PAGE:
Our last day in El Salvador began as usual with a delicious breakfast of scrambled eggs, plantains with cream, papaya, beans, rolls, and strong coffee. After breakfast we said goodbye to Dean. I have really enjoyed meeting him and getting to know him. He was an important part of our team and we look forward to seeing him again in El Salvador one day. We left for Puerto Parada and drove through the City of Usulatan which is a busy place with lots of people and shops and traffic. We got stuck in a traffic jam outside of town for quite a while. We saw police cars, an ambulance, and other official vehicles pass us, but by the time we got to the area where there must have been a wreck, it was all clear. That type of traffic is only common in San Salvador so Chema was not expecting it in this area.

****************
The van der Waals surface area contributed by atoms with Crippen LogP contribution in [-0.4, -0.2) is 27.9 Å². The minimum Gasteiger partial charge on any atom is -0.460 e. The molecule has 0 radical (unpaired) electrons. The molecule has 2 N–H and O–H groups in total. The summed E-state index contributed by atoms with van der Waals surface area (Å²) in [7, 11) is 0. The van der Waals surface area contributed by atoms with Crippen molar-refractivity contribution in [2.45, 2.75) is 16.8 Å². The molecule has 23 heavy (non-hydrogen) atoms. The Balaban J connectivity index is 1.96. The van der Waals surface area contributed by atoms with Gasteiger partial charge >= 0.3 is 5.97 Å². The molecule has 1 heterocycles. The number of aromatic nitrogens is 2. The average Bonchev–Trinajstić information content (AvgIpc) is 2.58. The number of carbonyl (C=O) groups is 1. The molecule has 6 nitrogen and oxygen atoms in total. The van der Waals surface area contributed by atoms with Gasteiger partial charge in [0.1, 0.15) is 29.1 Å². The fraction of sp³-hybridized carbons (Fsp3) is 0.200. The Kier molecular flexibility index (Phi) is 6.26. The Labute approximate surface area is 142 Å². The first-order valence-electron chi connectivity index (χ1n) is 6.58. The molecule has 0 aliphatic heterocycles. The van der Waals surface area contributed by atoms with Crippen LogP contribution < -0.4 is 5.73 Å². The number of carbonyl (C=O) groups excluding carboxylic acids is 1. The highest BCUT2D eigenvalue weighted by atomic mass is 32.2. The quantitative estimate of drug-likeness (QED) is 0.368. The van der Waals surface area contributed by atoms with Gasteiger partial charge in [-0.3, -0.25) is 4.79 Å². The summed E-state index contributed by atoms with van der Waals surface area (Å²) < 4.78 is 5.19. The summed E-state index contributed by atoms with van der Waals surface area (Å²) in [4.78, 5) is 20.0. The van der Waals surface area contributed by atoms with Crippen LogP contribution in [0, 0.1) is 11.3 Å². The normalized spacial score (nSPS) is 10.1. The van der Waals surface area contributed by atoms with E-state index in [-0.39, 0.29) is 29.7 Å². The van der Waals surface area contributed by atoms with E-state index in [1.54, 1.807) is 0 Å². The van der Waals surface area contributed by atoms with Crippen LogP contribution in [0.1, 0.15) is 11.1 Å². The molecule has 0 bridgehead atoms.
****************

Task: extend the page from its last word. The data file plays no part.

Although we arrived late in Puerto Parada, the four local community members were pleased to see us. We sat down in the shade with a nice breeze and listened to the issues they are having with their water system that serves about 300 connections with each connection providing water for 1 – 3 families. They have a 14-year old well that produces plenty of water, but the variable frequency drive (VFD) controller on the pump is failing. Their well system flooded in the past when the nearby flood control levee failed, but the levee has since been repaired. They are having trouble getting water to the end of the distribution system, getting the right amount of chlorination in the distribution system, and with pipes breaking in the distribution system. They have more families in the area that want to connect to their water system, but they need to develop the capacity for them. They need help studying whether to replace the VFD or install one or more tanks (pressure or elevated gravity tanks). We all piled into Chema’s truck and drove from their offices to the well to look at their system. Along the way we went past some corn fields where they were detassling seed corn. We also saw a corn field planted with squash among the plants. The squash leaves protect the soil and the corn shades the squash and provides something for the squash to climb up. I had a very limited Spanish conversation about corn in Iowa – I am learning more words in Spanish every day. We arrived at the well to see a group of chickens resting comfortably in the shade on the piping. We got the information we needed and then piled back into the truck and drove back to their offices. After we arrived, the head of the water committee said he wanted to give us some fresh coconuts to thank us for our help. He took off his watch, emptied his pockets, took off his shoes and socks, rolled up his pant legs, gathered up a big rope, and tied a machete to the end. He looped the rope around a palm tree trunk and basically walked quickly right up the trunk of a very tall tree. At the top he stood among the leaves and cut off bunches of coconuts and used the rope to lower them to the ground. After he quickly walked back down the tree trunk, he cut the ends off coconuts so we could drink the juice and cut open a coconut so we could eat the meat. He then used a machete to cut the outside completely off two coconuts so all that was left was the meat and the juice inside. We brought those back with us and they are chilling in the cooler for a snack before we leave in the morning. After we left Puerto Parada, we stopped at the Big Tree restaurant for lunch and drove back to Ciudad Romero. Gina and Chema spent some time evaluating the electrical systems here as they would like to add air conditioning to two of the bedrooms. We had a wonderful dinner tonight of pupusas (half with beans and cheese and half with squash and cheese), watermelon, slaw, and fresh squeezed juice.